Not only was the expert analysis spot on, but the graphics used on-screen by NBC Sports to identify the space that Ki created due to Mata getting caught out were clear and easy to understand.
To illustrate how effective this one piece of analysis was by Earle and Mustoe, compare it to how Alan Shearer dissected the incident on Match of the Day. When Ki scored the goal in the 28th minute of the match, Earle and Mustoe had approximately 15-20 minutes to discuss, to themselves, what happened (while trying to watch the rest of the first half) and then get ready to demonstrate that to viewers on live television. In contrast, Shearer had more than 9 hours of time between when the incident happened and when he discussed it live on MOTD. Yet Earle and Mustoe’s analysis was far better and better presented on-screen. Hats off to NBCSN on stellar work in the opening match of the season.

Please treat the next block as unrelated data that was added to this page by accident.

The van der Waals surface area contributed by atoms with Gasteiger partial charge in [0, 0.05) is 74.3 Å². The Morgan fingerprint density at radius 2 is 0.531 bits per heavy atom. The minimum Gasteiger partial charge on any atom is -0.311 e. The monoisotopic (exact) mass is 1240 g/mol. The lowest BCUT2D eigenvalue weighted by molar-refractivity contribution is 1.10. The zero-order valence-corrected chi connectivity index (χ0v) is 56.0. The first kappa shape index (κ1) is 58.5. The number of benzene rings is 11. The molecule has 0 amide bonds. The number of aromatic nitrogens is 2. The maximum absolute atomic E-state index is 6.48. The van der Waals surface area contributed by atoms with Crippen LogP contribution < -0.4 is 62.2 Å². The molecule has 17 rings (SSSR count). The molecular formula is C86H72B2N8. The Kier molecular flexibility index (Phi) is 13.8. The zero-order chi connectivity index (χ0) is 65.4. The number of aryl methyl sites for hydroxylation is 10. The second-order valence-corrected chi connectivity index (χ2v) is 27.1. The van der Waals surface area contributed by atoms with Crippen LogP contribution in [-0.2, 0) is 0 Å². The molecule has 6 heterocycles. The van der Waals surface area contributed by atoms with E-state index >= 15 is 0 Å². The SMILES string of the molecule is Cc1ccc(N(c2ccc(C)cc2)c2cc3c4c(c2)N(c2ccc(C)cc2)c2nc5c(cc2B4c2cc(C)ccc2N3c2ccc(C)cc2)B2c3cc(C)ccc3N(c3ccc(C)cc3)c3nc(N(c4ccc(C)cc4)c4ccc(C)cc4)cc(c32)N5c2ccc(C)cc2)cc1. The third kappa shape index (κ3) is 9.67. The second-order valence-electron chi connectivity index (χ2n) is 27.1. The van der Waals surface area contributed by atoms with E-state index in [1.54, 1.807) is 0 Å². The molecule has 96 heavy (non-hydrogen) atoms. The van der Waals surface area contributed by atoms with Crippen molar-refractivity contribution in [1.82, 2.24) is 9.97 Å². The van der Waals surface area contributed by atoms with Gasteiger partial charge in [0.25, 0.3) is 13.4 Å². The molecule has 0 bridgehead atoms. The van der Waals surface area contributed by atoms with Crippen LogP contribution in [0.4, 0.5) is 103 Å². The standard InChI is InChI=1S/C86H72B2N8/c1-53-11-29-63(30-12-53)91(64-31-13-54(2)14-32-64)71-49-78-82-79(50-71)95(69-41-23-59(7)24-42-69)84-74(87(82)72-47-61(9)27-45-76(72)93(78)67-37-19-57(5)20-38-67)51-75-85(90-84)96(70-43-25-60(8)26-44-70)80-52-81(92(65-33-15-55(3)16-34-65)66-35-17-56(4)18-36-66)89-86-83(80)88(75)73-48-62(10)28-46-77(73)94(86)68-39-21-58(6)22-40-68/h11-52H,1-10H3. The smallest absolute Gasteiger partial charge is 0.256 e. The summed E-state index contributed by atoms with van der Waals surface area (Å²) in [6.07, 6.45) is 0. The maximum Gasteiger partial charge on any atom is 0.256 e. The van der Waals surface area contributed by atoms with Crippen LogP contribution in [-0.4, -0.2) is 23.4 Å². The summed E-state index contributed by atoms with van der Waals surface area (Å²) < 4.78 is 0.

As an aside, Shearer blamed Ander Herrera and Darren Fletcher, not Mata, for giving Ki too much space. Not only did Shearer miss Mata’s mistake, but he rambled throughout his analysis.
Throughout the weekend, Earle and Mustoe were on top form. They were equally impressive when they clearly dissected Liverpool’s changed formation at half-time against Southampton, where they explained how Rodgers had changed the system to play a more calculated style that may end up being more effective, but it’s one that Liverpool fans will need to have patience with due to the lack of thrills compared to last season.
2. NBCSN didn’t change what isn’t broken